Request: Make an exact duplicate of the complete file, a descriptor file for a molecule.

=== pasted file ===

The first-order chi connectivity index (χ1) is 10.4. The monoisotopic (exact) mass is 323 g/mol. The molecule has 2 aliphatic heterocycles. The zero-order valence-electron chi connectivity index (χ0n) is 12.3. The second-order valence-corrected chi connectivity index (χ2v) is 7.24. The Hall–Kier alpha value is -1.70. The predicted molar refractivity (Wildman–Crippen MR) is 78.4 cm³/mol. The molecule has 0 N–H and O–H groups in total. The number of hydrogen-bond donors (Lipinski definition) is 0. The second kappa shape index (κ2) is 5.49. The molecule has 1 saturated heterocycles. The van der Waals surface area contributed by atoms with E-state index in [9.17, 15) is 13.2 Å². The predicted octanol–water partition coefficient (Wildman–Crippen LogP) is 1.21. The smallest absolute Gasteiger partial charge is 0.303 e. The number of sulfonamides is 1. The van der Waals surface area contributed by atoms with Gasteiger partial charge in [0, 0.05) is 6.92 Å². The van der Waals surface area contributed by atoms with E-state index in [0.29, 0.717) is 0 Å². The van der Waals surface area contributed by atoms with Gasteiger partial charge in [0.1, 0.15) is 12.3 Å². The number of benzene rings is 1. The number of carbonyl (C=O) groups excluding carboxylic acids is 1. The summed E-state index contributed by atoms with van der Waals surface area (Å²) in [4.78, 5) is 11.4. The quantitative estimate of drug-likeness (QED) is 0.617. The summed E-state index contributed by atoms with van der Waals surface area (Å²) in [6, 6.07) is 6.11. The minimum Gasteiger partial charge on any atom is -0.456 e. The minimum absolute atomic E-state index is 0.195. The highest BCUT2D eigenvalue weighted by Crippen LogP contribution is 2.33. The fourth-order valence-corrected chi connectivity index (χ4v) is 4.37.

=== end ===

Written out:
The first-order chi connectivity index (χ1) is 10.4. The monoisotopic (exact) mass is 323 g/mol. The molecule has 2 aliphatic heterocycles. The zero-order valence-electron chi connectivity index (χ0n) is 12.3. The second-order valence-corrected chi connectivity index (χ2v) is 7.24. The Hall–Kier alpha value is -1.70. The predicted molar refractivity (Wildman–Crippen MR) is 78.4 cm³/mol. The molecule has 0 N–H and O–H groups in total. The number of hydrogen-bond donors (Lipinski definition) is 0. The second kappa shape index (κ2) is 5.49. The molecule has 1 saturated heterocycles. The van der Waals surface area contributed by atoms with E-state index in [9.17, 15) is 13.2 Å². The predicted octanol–water partition coefficient (Wildman–Crippen LogP) is 1.21. The smallest absolute Gasteiger partial charge is 0.303 e. The number of sulfonamides is 1. The van der Waals surface area contributed by atoms with Gasteiger partial charge in [0, 0.05) is 6.92 Å². The van der Waals surface area contributed by atoms with E-state index in [0.29, 0.717) is 0 Å². The van der Waals surface area contributed by atoms with Gasteiger partial charge in [0.1, 0.15) is 12.3 Å². The number of benzene rings is 1. The number of carbonyl (C=O) groups excluding carboxylic acids is 1. The summed E-state index contributed by atoms with van der Waals surface area (Å²) in [4.78, 5) is 11.4. The quantitative estimate of drug-likeness (QED) is 0.617. The summed E-state index contributed by atoms with van der Waals surface area (Å²) in [6, 6.07) is 6.11. The minimum Gasteiger partial charge on any atom is -0.456 e. The minimum absolute atomic E-state index is 0.195. The highest BCUT2D eigenvalue weighted by Crippen LogP contribution is 2.33. The fourth-order valence-corrected chi connectivity index (χ4v) is 4.37.